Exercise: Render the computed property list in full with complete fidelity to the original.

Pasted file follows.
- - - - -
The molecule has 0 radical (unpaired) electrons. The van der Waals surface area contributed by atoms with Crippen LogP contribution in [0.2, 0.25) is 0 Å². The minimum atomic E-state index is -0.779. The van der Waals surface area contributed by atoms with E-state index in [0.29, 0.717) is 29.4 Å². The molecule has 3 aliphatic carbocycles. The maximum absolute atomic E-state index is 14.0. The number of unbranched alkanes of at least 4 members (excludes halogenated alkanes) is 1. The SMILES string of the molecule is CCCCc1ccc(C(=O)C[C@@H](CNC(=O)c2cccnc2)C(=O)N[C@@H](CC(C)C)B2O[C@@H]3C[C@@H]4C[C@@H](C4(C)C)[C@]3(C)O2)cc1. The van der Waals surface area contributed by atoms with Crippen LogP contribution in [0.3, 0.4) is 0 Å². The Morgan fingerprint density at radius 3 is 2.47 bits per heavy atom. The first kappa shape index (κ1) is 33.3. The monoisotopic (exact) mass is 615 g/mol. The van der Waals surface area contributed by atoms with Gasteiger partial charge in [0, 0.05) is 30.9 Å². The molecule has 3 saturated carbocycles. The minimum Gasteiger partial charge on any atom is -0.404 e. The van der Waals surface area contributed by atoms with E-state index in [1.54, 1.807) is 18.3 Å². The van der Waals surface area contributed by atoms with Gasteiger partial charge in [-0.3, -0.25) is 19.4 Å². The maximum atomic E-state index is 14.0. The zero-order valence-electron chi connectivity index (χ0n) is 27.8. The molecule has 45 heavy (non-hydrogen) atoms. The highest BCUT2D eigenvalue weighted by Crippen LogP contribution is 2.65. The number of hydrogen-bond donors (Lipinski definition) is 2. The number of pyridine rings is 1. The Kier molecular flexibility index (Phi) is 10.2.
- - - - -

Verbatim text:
The molecule has 0 radical (unpaired) electrons. The van der Waals surface area contributed by atoms with Crippen LogP contribution in [0.2, 0.25) is 0 Å². The minimum atomic E-state index is -0.779. The van der Waals surface area contributed by atoms with E-state index in [0.29, 0.717) is 29.4 Å². The molecule has 3 aliphatic carbocycles. The maximum absolute atomic E-state index is 14.0. The number of unbranched alkanes of at least 4 members (excludes halogenated alkanes) is 1. The SMILES string of the molecule is CCCCc1ccc(C(=O)C[C@@H](CNC(=O)c2cccnc2)C(=O)N[C@@H](CC(C)C)B2O[C@@H]3C[C@@H]4C[C@@H](C4(C)C)[C@]3(C)O2)cc1. The van der Waals surface area contributed by atoms with Crippen LogP contribution in [0.3, 0.4) is 0 Å². The Morgan fingerprint density at radius 3 is 2.47 bits per heavy atom. The first kappa shape index (κ1) is 33.3. The monoisotopic (exact) mass is 615 g/mol. The van der Waals surface area contributed by atoms with Gasteiger partial charge in [0, 0.05) is 30.9 Å². The molecule has 3 saturated carbocycles. The minimum Gasteiger partial charge on any atom is -0.404 e. The van der Waals surface area contributed by atoms with E-state index in [1.54, 1.807) is 18.3 Å². The van der Waals surface area contributed by atoms with Gasteiger partial charge in [-0.3, -0.25) is 19.4 Å². The maximum atomic E-state index is 14.0. The zero-order valence-electron chi connectivity index (χ0n) is 27.8. The molecule has 45 heavy (non-hydrogen) atoms. The highest BCUT2D eigenvalue weighted by Crippen LogP contribution is 2.65. The number of hydrogen-bond donors (Lipinski definition) is 2. The number of pyridine rings is 1. The Kier molecular flexibility index (Phi) is 10.2.